Last week I wrote about why I believe students should blog. This week I would like to share some tips on how to get students started with blogging. This is not something that you can just jump into. Students must first understand the concept of a blog and learn to be safe while blogging. We want this to be an amazing experience for our students…not one they wish they could forget!
Before you start blogging, have students research. A great place for them to start is this Common Craft Video. Let them create their own definition of what they feel a blog is. Give them a list of terms they need to define that are associated with a blog, such as post, draft, media, publish, comment, and reply.
Be prepared to show examples of different blog types and styles to your students. It is important that they understand that there are different blogging styles, but each of those styles should still fit under their definition of a blog. You are sharing your ideas or opinions on something and allowing others to respond to that opinion.
Cyber safety must also be covered with your students before you begin. While this is a very important topic to cover, I believe overall we do a poor job of teaching it. By using a blog setting you are putting to practice what they are learning. Providing a real world experience will help students better grasp what Cyber Safety is and why it is important.
I think it is important for you to establish a set of rules for your class concerning Cyber Safety. This would be a great discussion piece with your class. Give them a chance to establish their own rules, but make sure the following find their way into the list somehow:
- No personal information should ever be shared…last name, address, phone number, etc.
- Be careful when posting images. Don’t let the surroundings give away your location.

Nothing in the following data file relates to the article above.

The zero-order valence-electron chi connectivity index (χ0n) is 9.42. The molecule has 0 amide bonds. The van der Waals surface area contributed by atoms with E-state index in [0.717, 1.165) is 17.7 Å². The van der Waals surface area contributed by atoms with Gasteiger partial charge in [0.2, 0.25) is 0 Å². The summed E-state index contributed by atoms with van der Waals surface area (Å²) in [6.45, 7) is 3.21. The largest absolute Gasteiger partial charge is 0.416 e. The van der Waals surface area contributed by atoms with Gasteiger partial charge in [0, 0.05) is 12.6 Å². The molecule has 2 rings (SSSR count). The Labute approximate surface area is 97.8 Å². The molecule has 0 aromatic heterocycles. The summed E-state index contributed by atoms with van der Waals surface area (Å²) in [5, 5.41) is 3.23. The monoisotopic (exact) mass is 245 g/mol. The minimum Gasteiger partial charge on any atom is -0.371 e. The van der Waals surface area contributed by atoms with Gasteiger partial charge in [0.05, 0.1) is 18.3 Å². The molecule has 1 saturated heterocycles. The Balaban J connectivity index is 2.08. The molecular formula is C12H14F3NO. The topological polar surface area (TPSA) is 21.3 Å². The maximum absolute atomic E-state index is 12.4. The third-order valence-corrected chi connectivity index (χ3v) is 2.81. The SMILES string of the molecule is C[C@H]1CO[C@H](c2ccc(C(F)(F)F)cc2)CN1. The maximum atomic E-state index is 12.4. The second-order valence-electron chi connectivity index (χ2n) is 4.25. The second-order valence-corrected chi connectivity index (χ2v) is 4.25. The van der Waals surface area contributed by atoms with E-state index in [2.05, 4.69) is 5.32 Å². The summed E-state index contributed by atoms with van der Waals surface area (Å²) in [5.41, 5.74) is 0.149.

- Don’t share your online passwords with anyone.
- Never agree to meet someone face to face that you have only met online.
- Don’t believe everything you read. Anyone can post anything to the internet. Research and prove before you pass on.
- Do not respond to a comment or post that makes you feel uncomfortable. If someone is being mean or hurtful tell your teacher and/or parents right away.
Along with Cyber Safety, Cyber Bullying is a main concern. Dosomething.org has a good post to share with students Titled “11 Facts About Cyber Bullying”. It shares that 43% of kids have been bullied online, and 1 of 4 have had it happen more than once. You can read more of their facts yourself. In a nutshell, this is a serious problem. Our students need to be made aware of it and know that it is OK to ask for help if this happens. We also have to create a culture where other students report it even if it is not happening to them. It takes a team effort to stop a bully…online or otherwise.
Etiquette must be a focal point when blogging as well. Students need to understand that what they post online is there forever. They must treat their words as if they are speaking to the person they care about the most. Your words can be critical, but make sure they are constructive and critical of a situation or response, not of an individual. If replying to, or commenting on, a post, your feedback should be positive.
Students must also be critical of their own grammar. It should be finely written with complete sentences and no mistakes. Proofread your post multiple times before publishing or ask a friend to proofread for you.
Discuss with your students their need to “know their audience”. Who are they writing to/for? Is the crowd younger or older? How should you “speak” to them with your words so your point is understood and your readers can enjoy the experience.
Don’t bite off more than you can chew right away. You want it to be successful, so take it slow. I would start with a teacher created “post” just on paper or projecting on a screen. Give your students a chance to comment on that blog post/question. Make sure your post requires an answer that is more than yes or no. I have seen some great examples where the teacher writes on a big sheet of paper. The students can then “comment” using a sticky note. This will give them a chance to grasp the concept before starting on their own adventure.
A paper blog would be a great next step. Here are 2 templates for a paper blog, one Blog Template with an About the Author and Blog Template without. Each student can name their blog and create a post. When all students are finished, allow time for them to wander the room and comment on each other’s posts with sticky notes. The author can then reply to the comments. Once again, this gives them a feel of what is to come as well as an opportunity to work on their positive feedback.
Ready, Set, Go!
Once you have all of these steps complete you should be ready to start blogging online. In next week’s post I will share with you two blogging platforms that I feel work very well in a class setting and how you can best manage your blog with your students.